Injuries and pain weren’t a critical issue, at least not in the context of all the other difficulties. There was the weird crease in a sock under a toe that I couldn’t fix, and now the toe displays a big red blister. Chafing wasn’t the horror story that can be told, though wet wool shirts didn’t exactly soothe the skin. And the only other extant injury that was noticeable was from a dance mishap when I slipped on a wood stage and bruised my knee a couple of weeks ago. It never bothered me, but I was reminded of a stupid maneuver two weeks ago that was totally unrelated to running. No lost toenails. I was able to get out of bed this morning. Walking is slower than normal, and walking down the stairs is comical, but overall it’s going to be okay. The weirdest soreness is in my forearms, probably from clenching on the ends of my sleeves that were wrapped over my hands.

Playlist (see below*):
I listen to less music on runs than when I first took up running, but having a playlist at the ready seemed wise. I like to compile things that will be interesting and/or inspiring and/or relevant, and then put that set on shuffle. I let fate decide what I need, knowing that there’s always an option to skip forward. I pressed play around mile 9. Certain songs, like “Hammer to Fall” (Queen) and “Running on Empty” (Jackson Browne) and “Wherever is Your Heart” (Brandi Carlile) and even a Rachmoninov piano concerto — just as I entered the canyon — were called for from above and the randomized seed in the microprocessor. These could have been other songs and I would have felt as blessed. Given the experience, the challenge, and the beauty, the music just allows for a place to churn the emotion. It’s well known that I get choked up when Luke blows up the Death Star, so it probably isn’t a surprise that I’m washed over in emotion when I see the snow on the peaks, hear cheers from family, or even have the simple realization that I’m running a marathon, that I’m going to finish a marathon. A song will help trigger this. (Had I added John Williams’ Star Wars theme to the list, I would have collapsed, overcome with irrational inspiration.) But there are also simple joys brought on by a rhythm or a line: “Build your muscles as your body decays,” suggests Freddie Mercury, and I comply with a full heart and a smile on my face.

I paused my music midway down the canyon, probably on the 19th mile. When I decided to put them on again around mile 23, the earbuds had apparently gotten too wet, and my left ear was silent. I put them away and didn’t miss them.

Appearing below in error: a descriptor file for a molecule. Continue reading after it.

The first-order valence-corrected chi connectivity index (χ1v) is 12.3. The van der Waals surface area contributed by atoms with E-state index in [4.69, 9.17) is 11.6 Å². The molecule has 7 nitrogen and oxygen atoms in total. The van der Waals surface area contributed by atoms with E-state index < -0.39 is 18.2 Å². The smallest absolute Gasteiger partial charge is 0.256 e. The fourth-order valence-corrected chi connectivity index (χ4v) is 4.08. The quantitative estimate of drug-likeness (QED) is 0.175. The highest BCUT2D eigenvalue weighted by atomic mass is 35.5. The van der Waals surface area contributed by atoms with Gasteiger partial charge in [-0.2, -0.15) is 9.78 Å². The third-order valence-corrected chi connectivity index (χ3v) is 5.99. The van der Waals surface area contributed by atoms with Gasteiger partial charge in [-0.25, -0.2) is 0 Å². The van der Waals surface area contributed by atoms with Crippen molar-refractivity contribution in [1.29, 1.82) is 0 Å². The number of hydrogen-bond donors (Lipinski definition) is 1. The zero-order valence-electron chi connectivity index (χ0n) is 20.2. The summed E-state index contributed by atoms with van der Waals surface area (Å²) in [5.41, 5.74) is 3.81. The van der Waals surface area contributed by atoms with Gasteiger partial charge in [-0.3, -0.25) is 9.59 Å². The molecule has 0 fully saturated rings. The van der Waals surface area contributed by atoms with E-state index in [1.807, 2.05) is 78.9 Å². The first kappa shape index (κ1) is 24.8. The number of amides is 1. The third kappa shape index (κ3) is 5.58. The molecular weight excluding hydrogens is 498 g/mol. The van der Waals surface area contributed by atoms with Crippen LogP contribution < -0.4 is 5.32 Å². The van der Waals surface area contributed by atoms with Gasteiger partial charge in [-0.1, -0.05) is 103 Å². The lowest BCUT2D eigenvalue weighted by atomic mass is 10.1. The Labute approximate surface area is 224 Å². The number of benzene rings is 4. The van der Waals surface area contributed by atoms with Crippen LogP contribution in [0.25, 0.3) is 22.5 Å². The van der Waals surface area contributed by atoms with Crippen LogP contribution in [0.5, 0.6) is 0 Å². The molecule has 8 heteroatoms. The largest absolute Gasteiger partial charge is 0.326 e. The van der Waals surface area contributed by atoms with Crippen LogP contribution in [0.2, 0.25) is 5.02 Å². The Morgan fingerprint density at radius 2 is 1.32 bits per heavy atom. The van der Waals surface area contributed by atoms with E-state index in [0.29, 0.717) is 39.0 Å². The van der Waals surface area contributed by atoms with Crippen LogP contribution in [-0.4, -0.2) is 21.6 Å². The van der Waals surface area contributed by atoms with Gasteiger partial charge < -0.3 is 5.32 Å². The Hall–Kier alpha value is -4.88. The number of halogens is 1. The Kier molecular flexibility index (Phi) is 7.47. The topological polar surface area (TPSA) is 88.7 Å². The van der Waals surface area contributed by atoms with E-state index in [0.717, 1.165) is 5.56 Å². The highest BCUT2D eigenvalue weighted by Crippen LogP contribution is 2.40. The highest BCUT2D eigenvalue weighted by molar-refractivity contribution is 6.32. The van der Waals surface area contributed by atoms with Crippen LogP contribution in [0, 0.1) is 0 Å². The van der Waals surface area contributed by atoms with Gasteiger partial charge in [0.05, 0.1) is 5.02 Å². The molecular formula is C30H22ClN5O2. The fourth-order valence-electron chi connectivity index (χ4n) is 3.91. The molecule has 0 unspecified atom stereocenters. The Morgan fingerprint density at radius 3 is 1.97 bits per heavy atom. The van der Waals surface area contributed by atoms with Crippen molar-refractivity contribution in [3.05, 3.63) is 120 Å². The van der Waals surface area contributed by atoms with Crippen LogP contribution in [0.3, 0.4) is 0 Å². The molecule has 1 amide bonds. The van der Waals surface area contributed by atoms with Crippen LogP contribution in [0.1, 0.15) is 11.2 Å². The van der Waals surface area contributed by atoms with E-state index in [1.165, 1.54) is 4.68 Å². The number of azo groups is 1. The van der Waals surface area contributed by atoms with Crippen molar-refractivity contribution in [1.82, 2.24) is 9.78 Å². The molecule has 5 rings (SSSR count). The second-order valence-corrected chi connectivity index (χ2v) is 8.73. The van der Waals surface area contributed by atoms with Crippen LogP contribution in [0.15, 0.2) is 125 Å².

Moral(s) of the Story:
The paradox of a marathon, for me, is that there’s a tremendous celebration of the achievement of the individual; but you’re with 1000 others who are doing the same thing. Lots of people run marathons; but most people don’t. Those are two different kinds of comparisons, and I’m just realizing how very little either of them mean. Running a marathon only has to be meaningful to one person, even if everyone else does it.

In addition to being an accomplishment, running a marathon is also pointless and idiotic. It wasn’t as though I was chasing down a meal or running from a predator or delivering an important message. People who say they will never run a marathon and think that those who do are crazy are making a valid claim. But, now, just today, I was looking at a peak with an established trail that I’ve long wanted to traverse, now re-covered in snow after the storm front that I ran through. I’ve long wondered if I could run that path, and now I know. After a couple of weeks to let the muscles recuperate and the snow melt, I think I’ll be tackling that route. For fun.

And that’s the thing about the long runs in general. I realized a while ago that I haven’t so much been doing training runs in order to run a marathon, but the other way around. Running a little farther, especially off the roads and up in elevation, is justified only by an interest in seeing something else around the bend, over the next divide. If saying, even to myself, that “I’m training for a marathon” is an extra motivation or justification, so be it. Running the long distance was hard, and it was an accomplishment, and, especially, it was joyful. I could try to analyze this further by figuring out something about the chemical signals that the running produces, or the evolutionary causes of this motivation, or some subconscious need I’m not able to see for myself. I don’t need to figure out any of this. I had fun.

My dear friend had looked up my bib number the night before, inspiring this peptalk:

Wow, Bib 524. Well, maybe not “wow.” I did an online search for famous things associated with #524: room number where an INXS band member died, a style of Levi Jeans (girls, skinny), and the number of people who perished in Japan Airline crash in the 80s. It was also a leap year.

Now, I’m pleased to say that I’m giving #524 one more association: A first marathon result of 3:58:06.


*Playlist, randomly generated from a larger handpicked setlist:

    • Four Simple Words, Frank Turner
    • Life, in a Nutshell, Barenaked Ladies
    • Running on Empty, Jackson Brown
    • Lose Yourself, Eminem
    • Reasons Not to Be an Idiot, Frank Turner
    • Gaucho, Dave Matthews Band
    • A Long Way to Get, Bob Schneider
    • Mexican Home, John Prine
    • Eye of the Tiger, Survivor
    • 40 Dogs (Like Romeo and Juliet), Bob Schneider
    • Round and Round, Bob Schneider
    • Walk This Way, Run-DMC w/ Aerosmith
    • American Land, Bruce Springsteen
    • Rye Whiskey, Punch Brothers
    • Swordfishtrombone, Tom Waits
    • Round Here, Counting Crows
    • Hammer to Fall, Queen
    • Wherever Is Your Heart, Brandi Carlile
    • Wagon Wheel, Old Crow Medicine Show
    • Do It Anyway, Ben Folds Five
    • Murder in the City, Brandi Carlile
    • Mercy, Dave Matthews Band
    • Rachmaninov’s Piano Concerto No. 2 in C Minor, Andre Previn with the London Symphony Orchestra